As advocacy groups around the state absorb the two draft budgets proposed in Austin, it's clear that education and services for the poor and disabled stand to take some of the biggest hits.
The Senate proposal released this week proposes spending $158.7 billion for the 2012-13 biennium, a 15.4 percent reduction over current spending.
The slightly smaller House budget calls for spending $156.4 billion, a 16.6 percent decrease from the 2010-11 biennium.
Texas budget writers divide spending into nine groups. Here's a look at how the five biggest would be affected under both plans:
Two groups -- education and health & human services -- would see the biggest declines in spending. Of course, these are also the areas that consume the majority of the current budget.
For those curious, here's how the education cuts divide between public education and higher education:
As Star-Telegram Austin Bureau Chief Dave Montgomery recently reported, the cuts to public education could have a ripple effect. Austin Analyst Lynn Moak predicts the loss of 100,000 jobs in school districts across the state if the cuts are implemented.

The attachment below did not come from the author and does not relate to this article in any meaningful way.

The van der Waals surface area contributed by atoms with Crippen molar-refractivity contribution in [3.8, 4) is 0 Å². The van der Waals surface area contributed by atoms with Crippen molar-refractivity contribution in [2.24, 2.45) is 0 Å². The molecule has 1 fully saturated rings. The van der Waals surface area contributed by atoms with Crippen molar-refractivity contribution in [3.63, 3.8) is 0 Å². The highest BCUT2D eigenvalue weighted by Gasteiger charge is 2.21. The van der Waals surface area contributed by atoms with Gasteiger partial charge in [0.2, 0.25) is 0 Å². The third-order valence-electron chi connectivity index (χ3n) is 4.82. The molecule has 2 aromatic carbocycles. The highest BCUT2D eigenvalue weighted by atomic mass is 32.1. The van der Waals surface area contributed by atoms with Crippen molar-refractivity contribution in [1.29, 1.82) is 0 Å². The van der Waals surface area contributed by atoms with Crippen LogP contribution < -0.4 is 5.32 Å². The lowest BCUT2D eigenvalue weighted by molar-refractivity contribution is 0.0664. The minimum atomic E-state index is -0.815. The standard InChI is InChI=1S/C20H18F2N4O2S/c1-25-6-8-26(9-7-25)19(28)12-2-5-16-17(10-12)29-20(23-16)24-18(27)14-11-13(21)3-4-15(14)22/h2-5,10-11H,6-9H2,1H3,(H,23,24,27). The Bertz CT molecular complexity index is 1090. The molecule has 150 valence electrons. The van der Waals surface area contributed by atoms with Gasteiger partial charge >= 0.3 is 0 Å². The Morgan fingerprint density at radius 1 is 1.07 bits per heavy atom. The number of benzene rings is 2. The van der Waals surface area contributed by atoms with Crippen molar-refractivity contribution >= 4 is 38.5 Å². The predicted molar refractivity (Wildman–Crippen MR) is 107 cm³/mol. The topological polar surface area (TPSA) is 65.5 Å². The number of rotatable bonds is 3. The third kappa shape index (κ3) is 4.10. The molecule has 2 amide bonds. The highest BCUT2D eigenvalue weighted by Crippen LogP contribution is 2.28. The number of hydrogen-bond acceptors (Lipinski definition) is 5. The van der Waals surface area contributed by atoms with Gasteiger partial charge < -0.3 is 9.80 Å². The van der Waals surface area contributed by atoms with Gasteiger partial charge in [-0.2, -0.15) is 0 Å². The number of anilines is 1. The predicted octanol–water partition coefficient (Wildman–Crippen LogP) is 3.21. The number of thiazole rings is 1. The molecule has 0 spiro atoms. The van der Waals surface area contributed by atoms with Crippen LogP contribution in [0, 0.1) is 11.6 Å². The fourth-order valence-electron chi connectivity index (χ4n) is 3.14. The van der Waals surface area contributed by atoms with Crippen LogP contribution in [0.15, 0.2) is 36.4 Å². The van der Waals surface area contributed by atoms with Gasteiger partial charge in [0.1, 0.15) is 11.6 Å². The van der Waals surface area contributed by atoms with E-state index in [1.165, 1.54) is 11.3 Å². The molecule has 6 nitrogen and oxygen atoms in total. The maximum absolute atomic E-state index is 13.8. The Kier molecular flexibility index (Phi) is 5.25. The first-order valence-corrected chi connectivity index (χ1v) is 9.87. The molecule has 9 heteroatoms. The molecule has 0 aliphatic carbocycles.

And as Star-Telegram Reporter Alex Branch reported this week, advocates for the poor and the disabled say that cutting key safety net programs could end up costing more in the long-run that continuing to fund them. State budget proposals would cost Tarrant County's public hospital an estimated $8.5 million in annual Medicaid payments, while possibly steering more patients to the John Peter Smith Hospital emergency room and psychiatric ward, according to hospital officials.